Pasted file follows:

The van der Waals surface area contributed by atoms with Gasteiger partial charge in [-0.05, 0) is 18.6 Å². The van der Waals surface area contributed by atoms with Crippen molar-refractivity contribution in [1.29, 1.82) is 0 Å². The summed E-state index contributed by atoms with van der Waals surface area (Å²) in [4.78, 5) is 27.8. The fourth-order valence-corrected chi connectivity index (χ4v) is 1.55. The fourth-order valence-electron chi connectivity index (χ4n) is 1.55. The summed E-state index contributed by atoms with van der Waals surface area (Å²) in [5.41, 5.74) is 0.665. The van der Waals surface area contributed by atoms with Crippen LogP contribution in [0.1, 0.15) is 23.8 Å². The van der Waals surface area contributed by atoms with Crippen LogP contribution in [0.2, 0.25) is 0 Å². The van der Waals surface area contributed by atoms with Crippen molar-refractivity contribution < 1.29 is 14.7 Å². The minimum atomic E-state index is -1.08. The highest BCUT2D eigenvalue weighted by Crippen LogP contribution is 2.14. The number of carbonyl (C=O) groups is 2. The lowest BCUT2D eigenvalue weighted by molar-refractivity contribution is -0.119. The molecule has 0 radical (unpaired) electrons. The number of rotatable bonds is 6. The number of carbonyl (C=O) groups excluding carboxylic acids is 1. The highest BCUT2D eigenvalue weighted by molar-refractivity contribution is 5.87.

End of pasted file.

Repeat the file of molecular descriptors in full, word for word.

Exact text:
The van der Waals surface area contributed by atoms with Gasteiger partial charge in [-0.05, 0) is 18.6 Å². The van der Waals surface area contributed by atoms with Crippen molar-refractivity contribution in [1.29, 1.82) is 0 Å². The summed E-state index contributed by atoms with van der Waals surface area (Å²) in [4.78, 5) is 27.8. The fourth-order valence-corrected chi connectivity index (χ4v) is 1.55. The fourth-order valence-electron chi connectivity index (χ4n) is 1.55. The summed E-state index contributed by atoms with van der Waals surface area (Å²) in [5.41, 5.74) is 0.665. The van der Waals surface area contributed by atoms with Crippen LogP contribution in [0.1, 0.15) is 23.8 Å². The van der Waals surface area contributed by atoms with Crippen LogP contribution in [0.2, 0.25) is 0 Å². The van der Waals surface area contributed by atoms with Crippen molar-refractivity contribution < 1.29 is 14.7 Å². The minimum atomic E-state index is -1.08. The highest BCUT2D eigenvalue weighted by Crippen LogP contribution is 2.14. The number of carbonyl (C=O) groups is 2. The lowest BCUT2D eigenvalue weighted by molar-refractivity contribution is -0.119. The molecule has 0 radical (unpaired) electrons. The number of rotatable bonds is 6. The number of carbonyl (C=O) groups excluding carboxylic acids is 1. The highest BCUT2D eigenvalue weighted by molar-refractivity contribution is 5.87.